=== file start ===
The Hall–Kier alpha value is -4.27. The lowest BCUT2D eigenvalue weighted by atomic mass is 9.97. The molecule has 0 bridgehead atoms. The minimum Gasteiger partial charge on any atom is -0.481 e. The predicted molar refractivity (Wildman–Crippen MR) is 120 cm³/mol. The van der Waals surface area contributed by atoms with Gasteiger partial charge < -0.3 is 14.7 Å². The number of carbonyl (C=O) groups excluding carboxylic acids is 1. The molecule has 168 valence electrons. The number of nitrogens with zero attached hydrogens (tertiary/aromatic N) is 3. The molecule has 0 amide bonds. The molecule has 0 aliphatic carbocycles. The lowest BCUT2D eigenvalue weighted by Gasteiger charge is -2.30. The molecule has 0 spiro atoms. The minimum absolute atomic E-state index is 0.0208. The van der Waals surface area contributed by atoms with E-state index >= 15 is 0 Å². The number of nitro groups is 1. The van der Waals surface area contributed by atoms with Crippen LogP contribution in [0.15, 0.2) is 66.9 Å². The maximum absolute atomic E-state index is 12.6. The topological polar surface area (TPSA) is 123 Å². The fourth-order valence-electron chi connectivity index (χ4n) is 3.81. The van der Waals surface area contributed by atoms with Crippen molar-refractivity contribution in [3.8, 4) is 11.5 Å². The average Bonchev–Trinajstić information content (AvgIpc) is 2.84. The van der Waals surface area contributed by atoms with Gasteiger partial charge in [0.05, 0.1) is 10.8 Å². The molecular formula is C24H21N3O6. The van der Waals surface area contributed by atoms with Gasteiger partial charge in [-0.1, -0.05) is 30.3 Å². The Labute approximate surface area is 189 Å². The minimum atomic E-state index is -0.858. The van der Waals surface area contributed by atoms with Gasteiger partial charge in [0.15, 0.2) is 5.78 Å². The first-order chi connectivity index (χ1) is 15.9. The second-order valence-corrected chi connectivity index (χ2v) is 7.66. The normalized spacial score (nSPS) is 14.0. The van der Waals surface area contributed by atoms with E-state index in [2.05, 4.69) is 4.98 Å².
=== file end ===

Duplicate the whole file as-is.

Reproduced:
The Hall–Kier alpha value is -4.27. The lowest BCUT2D eigenvalue weighted by atomic mass is 9.97. The molecule has 0 bridgehead atoms. The minimum Gasteiger partial charge on any atom is -0.481 e. The predicted molar refractivity (Wildman–Crippen MR) is 120 cm³/mol. The van der Waals surface area contributed by atoms with Gasteiger partial charge < -0.3 is 14.7 Å². The number of carbonyl (C=O) groups excluding carboxylic acids is 1. The molecule has 168 valence electrons. The number of nitrogens with zero attached hydrogens (tertiary/aromatic N) is 3. The molecule has 0 amide bonds. The molecule has 0 aliphatic carbocycles. The lowest BCUT2D eigenvalue weighted by Gasteiger charge is -2.30. The molecule has 0 spiro atoms. The minimum absolute atomic E-state index is 0.0208. The van der Waals surface area contributed by atoms with E-state index >= 15 is 0 Å². The number of nitro groups is 1. The van der Waals surface area contributed by atoms with Crippen LogP contribution in [0.15, 0.2) is 66.9 Å². The maximum absolute atomic E-state index is 12.6. The topological polar surface area (TPSA) is 123 Å². The fourth-order valence-electron chi connectivity index (χ4n) is 3.81. The van der Waals surface area contributed by atoms with Crippen molar-refractivity contribution in [3.8, 4) is 11.5 Å². The average Bonchev–Trinajstić information content (AvgIpc) is 2.84. The van der Waals surface area contributed by atoms with Gasteiger partial charge in [0.05, 0.1) is 10.8 Å². The molecular formula is C24H21N3O6. The van der Waals surface area contributed by atoms with Gasteiger partial charge in [-0.1, -0.05) is 30.3 Å². The Labute approximate surface area is 189 Å². The minimum atomic E-state index is -0.858. The van der Waals surface area contributed by atoms with Gasteiger partial charge in [0.15, 0.2) is 5.78 Å². The first-order chi connectivity index (χ1) is 15.9. The second-order valence-corrected chi connectivity index (χ2v) is 7.66. The normalized spacial score (nSPS) is 14.0. The van der Waals surface area contributed by atoms with E-state index in [2.05, 4.69) is 4.98 Å².